Is It OK That the Church Isn’t Perfect?
Three things to remember about the family of God
One of the greatest comforts we can take in the Bible is how God used imperfect people to achieve His perfect plan. Peter was a headstrong, stubborn fisherman. Paul was a poor public speaker. Throughout Scripture, we find examples of flawed and broken individuals God used.
When we look at the family of God today, we still see flawed people. And, in many cases, we experience hurt and disappointment in what some may refer to as a flawed church. Most of us, at one time or another, have felt like leaving this dysfunctional family of God. We may feel worn out by gossip, insensitivities, a lack of pastoral care, or just the broken nature of humankind. Thankfully, God realizes we all fall short at times. Scripture says, “Indeed, there is no one on earth who is righteous, no one who does what is right and never sins” (Ecclesiastes 7:20).
Here are three things to keep in mind when you or someone in your care is feeling conflicted and tempted to leave the flawed church.
In any church, we will interact with broken and flawed people.
Religious ideologies don’t define God’s family. There are many people who leave churches because they disagree on trivial opinions. But there will always be matters that we will never completely agree on. We have to realize God’s kingdom purpose is bigger than our differences. When we position our focus on the beliefs that are the foundation of our faith, we can let go of the minor things and focus on worshipping Jesus as one unified Body.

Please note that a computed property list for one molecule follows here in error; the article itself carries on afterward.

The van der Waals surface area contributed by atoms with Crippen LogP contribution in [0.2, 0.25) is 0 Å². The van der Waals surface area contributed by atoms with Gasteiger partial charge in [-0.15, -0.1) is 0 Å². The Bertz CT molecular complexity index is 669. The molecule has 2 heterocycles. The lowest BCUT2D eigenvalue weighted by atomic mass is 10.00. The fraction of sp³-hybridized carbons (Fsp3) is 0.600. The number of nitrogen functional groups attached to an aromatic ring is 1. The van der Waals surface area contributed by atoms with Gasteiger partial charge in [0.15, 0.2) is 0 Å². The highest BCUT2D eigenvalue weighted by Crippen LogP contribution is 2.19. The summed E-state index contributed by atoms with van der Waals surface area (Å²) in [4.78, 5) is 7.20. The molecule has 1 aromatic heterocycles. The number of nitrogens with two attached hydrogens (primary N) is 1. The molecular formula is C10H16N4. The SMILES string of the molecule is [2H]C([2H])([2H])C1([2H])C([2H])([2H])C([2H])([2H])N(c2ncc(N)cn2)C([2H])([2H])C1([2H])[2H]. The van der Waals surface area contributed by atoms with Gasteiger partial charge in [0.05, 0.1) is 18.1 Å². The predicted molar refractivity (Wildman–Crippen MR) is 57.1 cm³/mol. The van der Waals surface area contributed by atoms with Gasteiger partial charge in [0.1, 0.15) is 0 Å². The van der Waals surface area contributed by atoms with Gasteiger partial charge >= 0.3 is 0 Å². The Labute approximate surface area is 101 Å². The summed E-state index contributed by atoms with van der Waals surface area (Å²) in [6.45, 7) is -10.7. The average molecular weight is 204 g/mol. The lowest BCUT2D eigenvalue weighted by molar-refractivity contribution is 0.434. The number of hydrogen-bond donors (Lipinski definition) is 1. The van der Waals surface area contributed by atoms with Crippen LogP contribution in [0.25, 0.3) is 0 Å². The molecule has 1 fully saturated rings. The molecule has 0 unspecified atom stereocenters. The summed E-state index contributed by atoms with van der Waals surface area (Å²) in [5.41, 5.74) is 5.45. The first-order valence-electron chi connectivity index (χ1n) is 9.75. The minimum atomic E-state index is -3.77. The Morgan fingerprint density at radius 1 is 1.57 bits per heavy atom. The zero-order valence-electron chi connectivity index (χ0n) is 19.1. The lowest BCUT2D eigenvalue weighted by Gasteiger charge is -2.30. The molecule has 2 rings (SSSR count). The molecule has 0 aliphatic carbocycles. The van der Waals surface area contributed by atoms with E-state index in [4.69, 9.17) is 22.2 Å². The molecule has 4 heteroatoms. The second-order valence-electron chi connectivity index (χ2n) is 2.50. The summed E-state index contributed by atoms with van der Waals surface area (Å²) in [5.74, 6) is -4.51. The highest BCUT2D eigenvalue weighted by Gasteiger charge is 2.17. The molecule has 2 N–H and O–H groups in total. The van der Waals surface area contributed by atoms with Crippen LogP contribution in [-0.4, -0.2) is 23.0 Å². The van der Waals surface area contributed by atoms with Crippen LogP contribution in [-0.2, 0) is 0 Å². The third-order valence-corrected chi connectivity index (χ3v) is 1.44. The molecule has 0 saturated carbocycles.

Differences alone don’t define God’s family. One of the greatest freedoms we can experience is freedom from what other people think. Just because members of a church disagree with you doesn’t mean there is no place for you. One of the beautiful things about the church family is that it grows through diversity. Our differences can make us stronger when we come together in unity. As Paul writes in Romans 12:4–5, “For just as each of us has one body with many members, and these members do not all have the same function, so in Christ we, though many, form one body, and each member belongs to all the others.”
There are many members of the Body, with many differences, strengths and weaknesses. Only together can we fulfill the divine design God has for His body.
Leaders don’t define God’s family. The body of Christ was never meant to revolve around human leaders. It was meant to focus solely on the Head of the Church: Jesus Christ.
At one point during his ministry, George Whitefield was hard pressed by his supporters to assume leadership of the Methodist movement. His friends earnestly tried to get him to think about the legacy he would leave behind. Whitefield responded that his ministry wasn’t about him or his legacy. It was about one Person: Christ.
As part of the family of God, our central focus should always remain on Christ. Knowing Him and pointing others to Him are the primary missions of the Church. When we focus on Jesus, we will be united.
In any church, we will interact with broken and flawed people. There may even be seasons when the Spirit leads us to move to a different local church. But this must never distract us from the power, vision and calling Christ has for His bride. Remember that God still uses imperfect people to accomplish His perfect plan.